Weed Control Testing

By George Grow

This is Bill White with the VOA Special English AGRICULTURE REPORT.

Weeds are a problem for many farmers. Weeds invade cropland or other areas where people do not want them to grow. Many weeds can destroy more desirable plants. They compete with them for sunlight, water and minerals in the soil.

The United States Agricultural Research Service has a center for plants from other countries that Americans consider to be weeds. The plants are kept in five greenhouses in Frederick, Maryland. Each building is part of a restricted area. Scientists infect the weeds with bacteria and other organisms that cause disease.

The bacteria and other organisms also come from other countries. They also are kept in a restricted environment. The scientists test the safety of the organisms and their effectiveness in controlling the weeds. The program is part of a national campaign to reunite foreign weeds with their natural enemies. Scientists are trying to control the weeds with biological methods instead of using chemicals.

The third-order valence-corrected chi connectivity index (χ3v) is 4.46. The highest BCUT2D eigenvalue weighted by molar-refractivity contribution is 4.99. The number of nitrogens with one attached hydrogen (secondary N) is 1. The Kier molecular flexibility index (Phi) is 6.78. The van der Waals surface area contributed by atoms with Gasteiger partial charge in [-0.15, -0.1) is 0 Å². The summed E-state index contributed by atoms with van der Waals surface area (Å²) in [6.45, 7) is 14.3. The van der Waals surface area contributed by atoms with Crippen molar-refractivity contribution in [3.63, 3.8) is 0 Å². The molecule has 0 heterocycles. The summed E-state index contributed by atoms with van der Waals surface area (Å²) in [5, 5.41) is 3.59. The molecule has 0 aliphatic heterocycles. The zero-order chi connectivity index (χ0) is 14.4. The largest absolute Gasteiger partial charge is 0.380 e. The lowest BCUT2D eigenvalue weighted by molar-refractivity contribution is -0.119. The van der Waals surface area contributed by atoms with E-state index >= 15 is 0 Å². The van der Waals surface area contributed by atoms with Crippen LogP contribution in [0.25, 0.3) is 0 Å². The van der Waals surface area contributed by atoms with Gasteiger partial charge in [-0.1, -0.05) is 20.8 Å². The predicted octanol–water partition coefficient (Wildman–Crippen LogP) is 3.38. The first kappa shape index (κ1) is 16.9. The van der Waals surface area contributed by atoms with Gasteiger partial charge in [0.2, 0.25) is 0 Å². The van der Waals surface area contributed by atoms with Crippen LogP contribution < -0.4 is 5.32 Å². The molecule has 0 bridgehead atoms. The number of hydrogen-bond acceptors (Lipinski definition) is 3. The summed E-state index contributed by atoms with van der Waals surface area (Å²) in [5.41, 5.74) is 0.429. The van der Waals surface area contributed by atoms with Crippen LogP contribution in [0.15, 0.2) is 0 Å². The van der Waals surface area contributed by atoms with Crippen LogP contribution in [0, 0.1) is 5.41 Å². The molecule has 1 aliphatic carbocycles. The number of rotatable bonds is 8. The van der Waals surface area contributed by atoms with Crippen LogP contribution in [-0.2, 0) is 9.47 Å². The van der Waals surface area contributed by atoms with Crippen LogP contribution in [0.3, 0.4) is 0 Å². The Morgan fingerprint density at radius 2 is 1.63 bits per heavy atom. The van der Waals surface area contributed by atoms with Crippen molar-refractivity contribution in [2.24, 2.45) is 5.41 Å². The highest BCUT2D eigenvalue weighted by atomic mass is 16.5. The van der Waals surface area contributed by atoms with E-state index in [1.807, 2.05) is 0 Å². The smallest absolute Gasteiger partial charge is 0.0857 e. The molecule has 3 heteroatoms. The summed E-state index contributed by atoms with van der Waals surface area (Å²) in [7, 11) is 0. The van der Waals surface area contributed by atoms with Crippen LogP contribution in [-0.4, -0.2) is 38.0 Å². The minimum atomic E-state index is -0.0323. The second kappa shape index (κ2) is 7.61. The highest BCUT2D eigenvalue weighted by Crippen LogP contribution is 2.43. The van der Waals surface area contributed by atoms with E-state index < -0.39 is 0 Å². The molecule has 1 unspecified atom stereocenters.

Plants from other areas usually have few natural enemies in the United States. In some areas, foreign plants have displaced native plants. Some invaders, like yellow starthistle, have spread rapidly. Starthistle is just one of up to five-thousand foreign plants that have become established in the United States. Yellow starthistle is an extremely strong plant. People must spray chemicals for several years to control the spread of the weed. This can increase the possibility that the chemicals will spread through the environment.

The scientists in Frederick work with groups in the United States, Britain, China, Croatia, Hungary and Switzerland. The groups provide bacteria and other organisms for the weed control testing program.

The scientists identify the organisms and put them in a storage area. Then they collect reproductive materials from the organisms and spray them on weeds growing in the greenhouses. Signs of disease appear on the plants in two to three weeks.

The scientists share the results of such studies with agricultural officials and other groups. Another agency of the Agriculture Department makes the final decision about permitting the release of foreign organisms in the wild.

This VOA Special English AGRICULTURE REPORT was written by George Grow. This is Bill White.

Voice of America Special English